January 17, 2011 — Kingston, Jamaica
After ten very successful years of mounting the largest literary festival in the Caribbean, the organizers of the Calabash International Literary Festival announced today that the Calabash International Literary Festival is over in its present incarnation.
The announcement was made on Monday evening at a Press Conference at Red Bones in Kingston.
According to Artistic Director and founder of the Festival, Colin Channer, 2010 winner of the Silver Musgrave Medal for his contribution to arts in Jamaica, “We had a fantastic run and the festival effectively accomplished what it set out to do ten years ago, which is to produce a world class, professionally run literary festival in Jamaica. Calabash has garnered a great deal of attention for Jamaica and the legacy of this exciting event will never be diminished.”
Calabash was a unique festival in that it remained free and open to the public for its full duration. Each year at the end of May, thousands of people would travel to Treasure Beach in St. Elizabeth to enjoy great literature, great books, excellent food, remarkable music, and a positive vibe. The venue for the Festival was the Jakes Resort one of the major sponsors of the Festival.
Over the years, Calabash received sponsorship and support from the Jamaica Tourist Board, the CHASE Fund, the US State Department and major business entities in Jamaica including Wisynco Trading, DB&G, American Airlines, Air Jamaica and FLOW Jamaica.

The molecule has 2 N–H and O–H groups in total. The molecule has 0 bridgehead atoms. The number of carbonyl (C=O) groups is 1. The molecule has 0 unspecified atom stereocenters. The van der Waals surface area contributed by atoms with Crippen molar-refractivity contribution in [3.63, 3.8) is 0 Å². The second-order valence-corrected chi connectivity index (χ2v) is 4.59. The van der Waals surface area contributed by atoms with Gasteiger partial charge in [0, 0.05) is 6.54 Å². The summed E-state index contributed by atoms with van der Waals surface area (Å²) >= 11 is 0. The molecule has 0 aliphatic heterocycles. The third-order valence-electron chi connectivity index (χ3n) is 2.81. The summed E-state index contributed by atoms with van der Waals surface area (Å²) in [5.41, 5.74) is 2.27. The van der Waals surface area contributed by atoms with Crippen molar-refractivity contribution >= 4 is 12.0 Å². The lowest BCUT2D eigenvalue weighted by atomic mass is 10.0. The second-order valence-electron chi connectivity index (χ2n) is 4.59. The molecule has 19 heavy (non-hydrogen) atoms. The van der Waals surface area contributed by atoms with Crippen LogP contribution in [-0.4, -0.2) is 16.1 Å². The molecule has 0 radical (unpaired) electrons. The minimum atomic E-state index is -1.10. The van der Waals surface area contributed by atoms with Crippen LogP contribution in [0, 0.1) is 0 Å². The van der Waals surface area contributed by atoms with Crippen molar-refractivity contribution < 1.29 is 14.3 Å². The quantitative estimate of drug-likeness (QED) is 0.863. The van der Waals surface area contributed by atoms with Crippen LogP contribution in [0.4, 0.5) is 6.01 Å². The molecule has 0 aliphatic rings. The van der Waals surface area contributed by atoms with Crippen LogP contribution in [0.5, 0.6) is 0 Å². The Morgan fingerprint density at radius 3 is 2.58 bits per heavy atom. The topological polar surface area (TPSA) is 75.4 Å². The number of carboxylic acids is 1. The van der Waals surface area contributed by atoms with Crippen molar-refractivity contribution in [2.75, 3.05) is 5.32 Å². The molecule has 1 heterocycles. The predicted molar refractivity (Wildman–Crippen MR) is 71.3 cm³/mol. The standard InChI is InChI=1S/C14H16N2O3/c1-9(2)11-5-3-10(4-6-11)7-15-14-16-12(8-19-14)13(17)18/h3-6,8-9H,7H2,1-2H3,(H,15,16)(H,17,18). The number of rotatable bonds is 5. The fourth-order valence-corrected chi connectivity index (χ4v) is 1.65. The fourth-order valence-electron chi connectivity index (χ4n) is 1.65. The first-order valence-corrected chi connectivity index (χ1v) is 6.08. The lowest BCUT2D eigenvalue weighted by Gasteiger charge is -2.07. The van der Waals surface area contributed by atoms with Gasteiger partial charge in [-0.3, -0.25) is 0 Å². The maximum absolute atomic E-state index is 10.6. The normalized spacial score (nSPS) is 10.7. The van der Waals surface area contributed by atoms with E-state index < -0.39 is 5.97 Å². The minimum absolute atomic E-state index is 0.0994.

Producing Director, Justine Henzell noted, “I wish to thank our sponsors many of who have supported Calabash from its inception and stuck with the festival through challenging economic times for their dedication to “the little festival that could”. We are very proud of the gift that together we were able to give to Jamaica.”
Among over one hundred writers attending this festival over the years were Nobel laureates, Derek Walcott and Wole Soyinka, and authors Robert Pinsky, Russell Banks, Natasha Tretheway, Junot Diaz, Edwidge Danticat, and Linton Kwesi Johnson.
The Calabash International Literary Trust will continue its commitment to the support of the literary arts in Jamaica through its workshop and seminar series and other literary events. The three central figures at the head of the festival, Justine Henzell, Kwame Dawes and Colin Channer, each of whom have volunteered their time and energy for the ten years in this labor of love, have pledged to continue to contribute to the advancing of the arts in Jamaica.
“There is no question that we will miss the gathering each year, but ten years is a long time, and we believe that our little festival has offered a model of what is possible in Jamaica, today,” said Kwame Dawes, programming director of the festival.